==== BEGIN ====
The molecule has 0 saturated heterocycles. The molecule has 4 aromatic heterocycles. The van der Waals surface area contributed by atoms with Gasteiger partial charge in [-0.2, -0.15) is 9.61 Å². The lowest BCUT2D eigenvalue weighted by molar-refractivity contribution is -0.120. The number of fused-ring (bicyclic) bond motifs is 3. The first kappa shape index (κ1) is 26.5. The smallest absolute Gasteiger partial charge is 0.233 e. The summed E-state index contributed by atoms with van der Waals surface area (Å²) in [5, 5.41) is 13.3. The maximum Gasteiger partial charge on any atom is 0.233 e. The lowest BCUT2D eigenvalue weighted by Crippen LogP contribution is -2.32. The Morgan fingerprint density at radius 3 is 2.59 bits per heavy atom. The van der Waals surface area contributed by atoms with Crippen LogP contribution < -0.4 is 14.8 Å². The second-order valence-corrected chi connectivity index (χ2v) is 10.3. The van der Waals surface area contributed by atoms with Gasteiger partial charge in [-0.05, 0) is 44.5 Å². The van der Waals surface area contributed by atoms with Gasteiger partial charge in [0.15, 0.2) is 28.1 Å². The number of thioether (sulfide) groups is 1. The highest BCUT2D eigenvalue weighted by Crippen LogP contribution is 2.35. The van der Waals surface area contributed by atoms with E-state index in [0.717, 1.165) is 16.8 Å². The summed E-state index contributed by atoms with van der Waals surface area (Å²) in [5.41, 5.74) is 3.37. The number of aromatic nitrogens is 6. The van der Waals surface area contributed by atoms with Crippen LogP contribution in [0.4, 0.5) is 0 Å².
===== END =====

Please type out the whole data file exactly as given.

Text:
The molecule has 0 saturated heterocycles. The molecule has 4 aromatic heterocycles. The van der Waals surface area contributed by atoms with Gasteiger partial charge in [-0.2, -0.15) is 9.61 Å². The lowest BCUT2D eigenvalue weighted by molar-refractivity contribution is -0.120. The number of fused-ring (bicyclic) bond motifs is 3. The first kappa shape index (κ1) is 26.5. The smallest absolute Gasteiger partial charge is 0.233 e. The summed E-state index contributed by atoms with van der Waals surface area (Å²) in [5, 5.41) is 13.3. The maximum Gasteiger partial charge on any atom is 0.233 e. The lowest BCUT2D eigenvalue weighted by Crippen LogP contribution is -2.32. The Morgan fingerprint density at radius 3 is 2.59 bits per heavy atom. The van der Waals surface area contributed by atoms with Crippen LogP contribution < -0.4 is 14.8 Å². The second-order valence-corrected chi connectivity index (χ2v) is 10.3. The van der Waals surface area contributed by atoms with Gasteiger partial charge in [-0.05, 0) is 44.5 Å². The van der Waals surface area contributed by atoms with Gasteiger partial charge in [0.15, 0.2) is 28.1 Å². The number of thioether (sulfide) groups is 1. The highest BCUT2D eigenvalue weighted by Crippen LogP contribution is 2.35. The van der Waals surface area contributed by atoms with E-state index in [0.717, 1.165) is 16.8 Å². The summed E-state index contributed by atoms with van der Waals surface area (Å²) in [5.41, 5.74) is 3.37. The number of aromatic nitrogens is 6. The van der Waals surface area contributed by atoms with Crippen LogP contribution in [0.4, 0.5) is 0 Å².